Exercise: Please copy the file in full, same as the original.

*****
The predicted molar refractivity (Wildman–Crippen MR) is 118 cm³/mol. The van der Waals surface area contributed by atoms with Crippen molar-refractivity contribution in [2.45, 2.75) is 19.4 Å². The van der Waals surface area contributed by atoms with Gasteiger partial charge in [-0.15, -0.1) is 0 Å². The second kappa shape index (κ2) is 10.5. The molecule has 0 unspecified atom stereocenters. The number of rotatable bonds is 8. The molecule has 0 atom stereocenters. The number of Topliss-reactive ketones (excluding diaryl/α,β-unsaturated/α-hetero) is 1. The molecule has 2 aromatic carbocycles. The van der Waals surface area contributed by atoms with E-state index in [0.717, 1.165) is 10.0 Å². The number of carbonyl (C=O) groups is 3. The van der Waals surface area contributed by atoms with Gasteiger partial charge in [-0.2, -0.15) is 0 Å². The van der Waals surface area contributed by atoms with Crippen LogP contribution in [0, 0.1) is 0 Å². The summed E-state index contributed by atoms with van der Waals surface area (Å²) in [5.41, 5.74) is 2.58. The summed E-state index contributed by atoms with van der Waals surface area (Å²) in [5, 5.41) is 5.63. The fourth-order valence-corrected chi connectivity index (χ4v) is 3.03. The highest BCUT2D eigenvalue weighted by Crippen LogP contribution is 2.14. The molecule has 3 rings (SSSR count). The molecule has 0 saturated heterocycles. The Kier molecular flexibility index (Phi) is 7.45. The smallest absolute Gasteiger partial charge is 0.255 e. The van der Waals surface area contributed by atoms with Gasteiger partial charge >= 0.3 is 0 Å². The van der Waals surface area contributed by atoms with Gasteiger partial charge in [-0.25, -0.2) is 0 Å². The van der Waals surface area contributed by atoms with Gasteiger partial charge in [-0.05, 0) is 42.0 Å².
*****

The predicted molar refractivity (Wildman–Crippen MR) is 118 cm³/mol. The van der Waals surface area contributed by atoms with Crippen molar-refractivity contribution in [2.45, 2.75) is 19.4 Å². The van der Waals surface area contributed by atoms with Gasteiger partial charge in [-0.15, -0.1) is 0 Å². The second kappa shape index (κ2) is 10.5. The molecule has 0 unspecified atom stereocenters. The number of rotatable bonds is 8. The molecule has 0 atom stereocenters. The number of Topliss-reactive ketones (excluding diaryl/α,β-unsaturated/α-hetero) is 1. The molecule has 2 aromatic carbocycles. The van der Waals surface area contributed by atoms with E-state index in [0.717, 1.165) is 10.0 Å². The number of carbonyl (C=O) groups is 3. The van der Waals surface area contributed by atoms with Gasteiger partial charge in [-0.2, -0.15) is 0 Å². The van der Waals surface area contributed by atoms with Crippen LogP contribution in [0, 0.1) is 0 Å². The summed E-state index contributed by atoms with van der Waals surface area (Å²) in [5.41, 5.74) is 2.58. The summed E-state index contributed by atoms with van der Waals surface area (Å²) in [5, 5.41) is 5.63. The fourth-order valence-corrected chi connectivity index (χ4v) is 3.03. The highest BCUT2D eigenvalue weighted by Crippen LogP contribution is 2.14. The molecule has 3 rings (SSSR count). The molecule has 0 saturated heterocycles. The Kier molecular flexibility index (Phi) is 7.45. The smallest absolute Gasteiger partial charge is 0.255 e. The van der Waals surface area contributed by atoms with Gasteiger partial charge >= 0.3 is 0 Å². The van der Waals surface area contributed by atoms with Gasteiger partial charge in [-0.25, -0.2) is 0 Å². The van der Waals surface area contributed by atoms with Gasteiger partial charge in [-0.05, 0) is 42.0 Å².